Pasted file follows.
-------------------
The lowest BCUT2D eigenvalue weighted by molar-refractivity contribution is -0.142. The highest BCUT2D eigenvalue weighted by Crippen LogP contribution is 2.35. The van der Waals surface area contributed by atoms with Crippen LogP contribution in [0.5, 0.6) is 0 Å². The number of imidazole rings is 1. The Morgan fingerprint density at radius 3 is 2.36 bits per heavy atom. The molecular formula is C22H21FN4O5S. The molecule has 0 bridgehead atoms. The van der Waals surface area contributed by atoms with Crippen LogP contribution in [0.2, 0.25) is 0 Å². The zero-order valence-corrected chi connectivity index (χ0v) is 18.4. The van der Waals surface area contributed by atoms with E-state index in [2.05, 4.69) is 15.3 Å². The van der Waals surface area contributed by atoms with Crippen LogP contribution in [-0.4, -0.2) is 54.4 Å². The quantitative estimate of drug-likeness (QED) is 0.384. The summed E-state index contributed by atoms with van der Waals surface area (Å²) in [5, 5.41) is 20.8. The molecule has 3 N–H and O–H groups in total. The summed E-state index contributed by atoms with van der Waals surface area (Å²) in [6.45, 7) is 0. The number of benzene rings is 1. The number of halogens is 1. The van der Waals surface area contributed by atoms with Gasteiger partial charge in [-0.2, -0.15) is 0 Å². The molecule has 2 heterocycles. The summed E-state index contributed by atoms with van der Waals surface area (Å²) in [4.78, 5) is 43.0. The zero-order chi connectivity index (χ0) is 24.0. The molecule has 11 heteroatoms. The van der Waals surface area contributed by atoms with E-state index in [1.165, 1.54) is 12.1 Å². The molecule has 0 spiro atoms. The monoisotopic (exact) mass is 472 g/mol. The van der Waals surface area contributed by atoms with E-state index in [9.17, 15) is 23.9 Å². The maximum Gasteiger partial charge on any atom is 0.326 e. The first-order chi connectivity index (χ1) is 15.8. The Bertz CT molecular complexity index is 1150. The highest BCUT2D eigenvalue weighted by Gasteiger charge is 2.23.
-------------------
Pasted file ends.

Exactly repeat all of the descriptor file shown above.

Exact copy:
The lowest BCUT2D eigenvalue weighted by molar-refractivity contribution is -0.142. The highest BCUT2D eigenvalue weighted by Crippen LogP contribution is 2.35. The van der Waals surface area contributed by atoms with Crippen LogP contribution in [0.5, 0.6) is 0 Å². The number of imidazole rings is 1. The Morgan fingerprint density at radius 3 is 2.36 bits per heavy atom. The molecular formula is C22H21FN4O5S. The molecule has 0 bridgehead atoms. The van der Waals surface area contributed by atoms with Crippen LogP contribution in [0.2, 0.25) is 0 Å². The zero-order valence-corrected chi connectivity index (χ0v) is 18.4. The van der Waals surface area contributed by atoms with E-state index in [2.05, 4.69) is 15.3 Å². The van der Waals surface area contributed by atoms with Crippen LogP contribution in [-0.4, -0.2) is 54.4 Å². The quantitative estimate of drug-likeness (QED) is 0.384. The summed E-state index contributed by atoms with van der Waals surface area (Å²) in [5, 5.41) is 20.8. The molecule has 3 N–H and O–H groups in total. The summed E-state index contributed by atoms with van der Waals surface area (Å²) in [6.45, 7) is 0. The number of benzene rings is 1. The number of halogens is 1. The van der Waals surface area contributed by atoms with Gasteiger partial charge in [-0.2, -0.15) is 0 Å². The molecule has 2 heterocycles. The summed E-state index contributed by atoms with van der Waals surface area (Å²) in [4.78, 5) is 43.0. The zero-order chi connectivity index (χ0) is 24.0. The molecule has 11 heteroatoms. The van der Waals surface area contributed by atoms with E-state index in [1.165, 1.54) is 12.1 Å². The molecule has 0 spiro atoms. The monoisotopic (exact) mass is 472 g/mol. The van der Waals surface area contributed by atoms with E-state index in [9.17, 15) is 23.9 Å². The maximum Gasteiger partial charge on any atom is 0.326 e. The first-order chi connectivity index (χ1) is 15.8. The Bertz CT molecular complexity index is 1150. The highest BCUT2D eigenvalue weighted by Gasteiger charge is 2.23.